I’m a bit behind schedule this week, but I’m finally back with my weekly review! I didn’t get any new hotness to the table this week, but I did get to play one of my favorite fast group games, so without further adieu, let’s talk about Celestia!
I’ve only played Celestia about a handful of times and I don’t own it, despite the fact that I adore it. I have not played with the expansion, so this is just a review of the base game. This is one of those games that does really well with groups of about four to six players, but not so much with two and most of my gaming happens with just myself and my wife so I haven’t played it as much as I would like, but I definitely perk up whenever I see a friend’s brought it around for game night. So, it’s not new, but it’s a favorite, so here we go!
Rules & Mechanisms
The main mechanism in Celestia is a ‘press your luck mechanism’. Can we make it to the next stop based on the cards in the captain’s hand or should I bail now while the getting’s good? Generally I’m indifferent to ‘press your luck’, but what makes it different in Celestia is that you’re not making a decision based on the dice you’re about the roll or the card you’re about to draw. The dice are already rolled. The cards are already drawn. The question isn’t about luck, but whether you trust the captain to be able to deal with the dice based on the cards in their hand. In essence it’s a ‘press your luck’ game wrapped up in a social deduction game. To me, this is what makes the game compelling. Sure, I can look at the symbols on the dice and the number of cards in their hand, but really I’m looking at my friend across the table. Do they have what it takes? Should I stick it through with them or is the ship going to go down in a blaze of fire? The amount of life this brings to the game is fantastic.
The social deduction aspect is why the game really shines at a higher player count. If it’s just me and one or two other people then I’m constantly captain and only one or two other people are reacting to each captain. With more people a story starts to develop based on how the players interact as a group. There are more opportunities for varied responses.
The game also includes a few special ability cards that are different from the main cards. They allow the players to do things such as reroll the dice, bail after the ship is crashing, or to force someone else to bail after they’ve decided to stay. In a heavier or longer game I wouldn’t like these cards, especially the last one. I’m not a fan of take that mechanisms, but this game is so light and silly that it ends up just adding more story moments and that’s not a bad thing.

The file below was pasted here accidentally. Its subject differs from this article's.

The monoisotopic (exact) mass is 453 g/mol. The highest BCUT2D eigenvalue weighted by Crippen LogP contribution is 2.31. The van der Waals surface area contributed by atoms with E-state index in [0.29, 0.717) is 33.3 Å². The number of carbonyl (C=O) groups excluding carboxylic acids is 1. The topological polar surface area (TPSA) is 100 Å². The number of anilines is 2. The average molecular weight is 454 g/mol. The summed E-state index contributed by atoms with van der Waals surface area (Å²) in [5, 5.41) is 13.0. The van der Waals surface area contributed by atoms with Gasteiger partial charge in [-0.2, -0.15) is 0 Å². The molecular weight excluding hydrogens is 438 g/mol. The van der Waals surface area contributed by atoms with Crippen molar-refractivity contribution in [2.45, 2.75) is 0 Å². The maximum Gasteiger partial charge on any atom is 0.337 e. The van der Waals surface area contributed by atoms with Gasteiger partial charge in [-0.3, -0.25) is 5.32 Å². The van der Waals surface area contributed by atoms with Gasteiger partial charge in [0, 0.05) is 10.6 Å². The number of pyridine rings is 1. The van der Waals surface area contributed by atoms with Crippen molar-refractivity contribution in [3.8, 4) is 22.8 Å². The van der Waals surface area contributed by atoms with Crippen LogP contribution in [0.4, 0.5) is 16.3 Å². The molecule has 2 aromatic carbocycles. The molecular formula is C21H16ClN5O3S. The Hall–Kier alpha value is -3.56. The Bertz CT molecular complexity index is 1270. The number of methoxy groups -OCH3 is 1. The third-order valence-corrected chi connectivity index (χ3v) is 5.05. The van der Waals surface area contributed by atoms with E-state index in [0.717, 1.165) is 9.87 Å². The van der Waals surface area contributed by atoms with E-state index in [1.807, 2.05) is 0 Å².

Art, Theme, & Components
I’ve already talked quite a bit about the theme in the previous section. It really comes through in this game and the art and components really bring it to life. The artwork reminds me of a Pixar film, with goofy, animated characters and bright colors even when things are looking dim.
The airship with the pawns that are actually moved in and out of it to represent players bailing might feel like overkill to some but is part of the fully embraced theme that makes this game so compelling. If I’m getting off the ship, I have to get myself off the ship. How we play is that when the ship crashes, the captain actually physically tips the ship over, causing the remaining pawns to fall out of it. No one made that rule, it just feels so natural that someone did it at some point and now everyone does it.
Quality wise, the components are all standard fair. The cards could be thicker but the game doesn’t really need that and it’s such a cheap game that if you’re playing it enough to wear them out then it’s really not a big deal to buy another copy of the game. The chipboard is solid, with the art on it being much more noticeable than any quality one way or the other.
Strategy & Replayability
Like many social deduction games, much of the replayability comes from interacting with the players around you. There are definitely strategy aspects of choosing when to play special cards and when to jump or not, but that’s not going to be what brings people back to this game. I can lose horribly and want to play again immediately because I want those interactions. This game does a fantastic job of getting the players playing with one another, not just with the game. That said, it is a faster, lighter game. It’s main place for most gaming groups is probably as a light warm up or wind down game before or after the main game for the evening.
Celestia is a delightful game that combines silly moments with fun decision making, while not overstaying its welcome. It plays best with a larger group, but is worth taking the time to play with everyone there. While I don’t have it yet, it’s definitely a game that I want to own and that I’m always happy to play. Just remember, the captain always goes down with the ship.
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